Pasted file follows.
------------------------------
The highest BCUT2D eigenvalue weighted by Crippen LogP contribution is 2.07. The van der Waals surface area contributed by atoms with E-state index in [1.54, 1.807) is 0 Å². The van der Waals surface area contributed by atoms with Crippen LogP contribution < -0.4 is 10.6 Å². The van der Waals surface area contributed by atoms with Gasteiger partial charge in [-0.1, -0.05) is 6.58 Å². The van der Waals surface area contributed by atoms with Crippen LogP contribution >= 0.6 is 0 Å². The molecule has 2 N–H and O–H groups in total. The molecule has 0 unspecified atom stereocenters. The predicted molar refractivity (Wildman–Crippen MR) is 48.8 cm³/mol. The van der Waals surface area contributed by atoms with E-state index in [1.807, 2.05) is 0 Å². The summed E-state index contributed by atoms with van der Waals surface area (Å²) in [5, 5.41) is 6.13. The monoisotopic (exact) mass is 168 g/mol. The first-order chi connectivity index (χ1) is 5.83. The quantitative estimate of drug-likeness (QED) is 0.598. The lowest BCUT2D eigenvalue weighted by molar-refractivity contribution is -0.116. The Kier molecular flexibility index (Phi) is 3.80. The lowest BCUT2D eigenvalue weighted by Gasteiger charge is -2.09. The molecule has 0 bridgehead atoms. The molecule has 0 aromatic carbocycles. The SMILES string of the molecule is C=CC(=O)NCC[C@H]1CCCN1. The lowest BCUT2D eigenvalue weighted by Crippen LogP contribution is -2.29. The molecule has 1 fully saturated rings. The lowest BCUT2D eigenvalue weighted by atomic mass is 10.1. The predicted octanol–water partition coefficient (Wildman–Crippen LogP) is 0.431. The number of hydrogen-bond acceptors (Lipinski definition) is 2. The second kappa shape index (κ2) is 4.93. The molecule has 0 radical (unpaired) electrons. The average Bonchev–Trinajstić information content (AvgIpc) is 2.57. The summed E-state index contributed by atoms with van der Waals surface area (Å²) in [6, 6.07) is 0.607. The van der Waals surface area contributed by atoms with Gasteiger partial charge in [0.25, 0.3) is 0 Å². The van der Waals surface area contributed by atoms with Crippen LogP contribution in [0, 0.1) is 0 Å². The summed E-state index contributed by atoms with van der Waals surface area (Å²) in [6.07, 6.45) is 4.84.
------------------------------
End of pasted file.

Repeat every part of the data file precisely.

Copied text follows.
The highest BCUT2D eigenvalue weighted by Crippen LogP contribution is 2.07. The van der Waals surface area contributed by atoms with E-state index in [1.54, 1.807) is 0 Å². The van der Waals surface area contributed by atoms with Crippen LogP contribution < -0.4 is 10.6 Å². The van der Waals surface area contributed by atoms with Gasteiger partial charge in [-0.1, -0.05) is 6.58 Å². The van der Waals surface area contributed by atoms with Crippen LogP contribution >= 0.6 is 0 Å². The molecule has 2 N–H and O–H groups in total. The molecule has 0 unspecified atom stereocenters. The predicted molar refractivity (Wildman–Crippen MR) is 48.8 cm³/mol. The van der Waals surface area contributed by atoms with E-state index in [1.807, 2.05) is 0 Å². The summed E-state index contributed by atoms with van der Waals surface area (Å²) in [5, 5.41) is 6.13. The monoisotopic (exact) mass is 168 g/mol. The first-order chi connectivity index (χ1) is 5.83. The quantitative estimate of drug-likeness (QED) is 0.598. The lowest BCUT2D eigenvalue weighted by molar-refractivity contribution is -0.116. The Kier molecular flexibility index (Phi) is 3.80. The lowest BCUT2D eigenvalue weighted by Gasteiger charge is -2.09. The molecule has 0 bridgehead atoms. The molecule has 0 aromatic carbocycles. The SMILES string of the molecule is C=CC(=O)NCC[C@H]1CCCN1. The lowest BCUT2D eigenvalue weighted by Crippen LogP contribution is -2.29. The molecule has 1 fully saturated rings. The lowest BCUT2D eigenvalue weighted by atomic mass is 10.1. The predicted octanol–water partition coefficient (Wildman–Crippen LogP) is 0.431. The number of hydrogen-bond acceptors (Lipinski definition) is 2. The second kappa shape index (κ2) is 4.93. The molecule has 0 radical (unpaired) electrons. The average Bonchev–Trinajstić information content (AvgIpc) is 2.57. The summed E-state index contributed by atoms with van der Waals surface area (Å²) in [6, 6.07) is 0.607. The van der Waals surface area contributed by atoms with Gasteiger partial charge in [0.25, 0.3) is 0 Å². The van der Waals surface area contributed by atoms with Crippen LogP contribution in [0, 0.1) is 0 Å². The summed E-state index contributed by atoms with van der Waals surface area (Å²) in [6.07, 6.45) is 4.84.